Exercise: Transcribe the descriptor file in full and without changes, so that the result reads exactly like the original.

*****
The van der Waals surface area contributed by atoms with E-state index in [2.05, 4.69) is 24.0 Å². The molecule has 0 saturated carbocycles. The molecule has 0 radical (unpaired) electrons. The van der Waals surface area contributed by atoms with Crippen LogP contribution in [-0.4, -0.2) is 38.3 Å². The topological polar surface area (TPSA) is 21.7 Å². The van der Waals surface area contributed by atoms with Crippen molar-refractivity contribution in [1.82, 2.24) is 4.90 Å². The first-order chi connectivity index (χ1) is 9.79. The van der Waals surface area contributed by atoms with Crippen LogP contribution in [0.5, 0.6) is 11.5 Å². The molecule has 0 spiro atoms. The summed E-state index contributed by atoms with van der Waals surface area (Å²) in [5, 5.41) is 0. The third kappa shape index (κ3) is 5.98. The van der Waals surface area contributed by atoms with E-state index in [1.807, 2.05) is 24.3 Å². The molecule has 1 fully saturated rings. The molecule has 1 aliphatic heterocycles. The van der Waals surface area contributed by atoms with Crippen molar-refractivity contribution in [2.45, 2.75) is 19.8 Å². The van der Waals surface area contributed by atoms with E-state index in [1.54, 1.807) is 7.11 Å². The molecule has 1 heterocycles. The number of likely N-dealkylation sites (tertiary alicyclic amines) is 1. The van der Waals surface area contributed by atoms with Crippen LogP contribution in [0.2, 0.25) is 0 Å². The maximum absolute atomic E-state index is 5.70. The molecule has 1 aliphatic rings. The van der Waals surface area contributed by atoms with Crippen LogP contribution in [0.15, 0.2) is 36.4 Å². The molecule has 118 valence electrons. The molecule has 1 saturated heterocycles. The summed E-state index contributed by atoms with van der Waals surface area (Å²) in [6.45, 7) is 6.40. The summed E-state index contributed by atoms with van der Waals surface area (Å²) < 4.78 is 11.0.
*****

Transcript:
The van der Waals surface area contributed by atoms with E-state index in [2.05, 4.69) is 24.0 Å². The molecule has 0 saturated carbocycles. The molecule has 0 radical (unpaired) electrons. The van der Waals surface area contributed by atoms with Crippen LogP contribution in [-0.4, -0.2) is 38.3 Å². The topological polar surface area (TPSA) is 21.7 Å². The van der Waals surface area contributed by atoms with Crippen molar-refractivity contribution in [1.82, 2.24) is 4.90 Å². The first-order chi connectivity index (χ1) is 9.79. The van der Waals surface area contributed by atoms with Crippen LogP contribution in [0.5, 0.6) is 11.5 Å². The molecule has 0 spiro atoms. The summed E-state index contributed by atoms with van der Waals surface area (Å²) in [5, 5.41) is 0. The third kappa shape index (κ3) is 5.98. The van der Waals surface area contributed by atoms with E-state index in [1.807, 2.05) is 24.3 Å². The molecule has 1 fully saturated rings. The molecule has 1 aliphatic heterocycles. The van der Waals surface area contributed by atoms with Crippen molar-refractivity contribution in [2.45, 2.75) is 19.8 Å². The van der Waals surface area contributed by atoms with E-state index in [1.54, 1.807) is 7.11 Å². The molecule has 1 heterocycles. The number of likely N-dealkylation sites (tertiary alicyclic amines) is 1. The van der Waals surface area contributed by atoms with Crippen LogP contribution in [0.2, 0.25) is 0 Å². The maximum absolute atomic E-state index is 5.70. The molecule has 1 aliphatic rings. The van der Waals surface area contributed by atoms with Crippen LogP contribution in [0.15, 0.2) is 36.4 Å². The molecule has 118 valence electrons. The molecule has 1 saturated heterocycles. The summed E-state index contributed by atoms with van der Waals surface area (Å²) in [6.45, 7) is 6.40. The summed E-state index contributed by atoms with van der Waals surface area (Å²) < 4.78 is 11.0.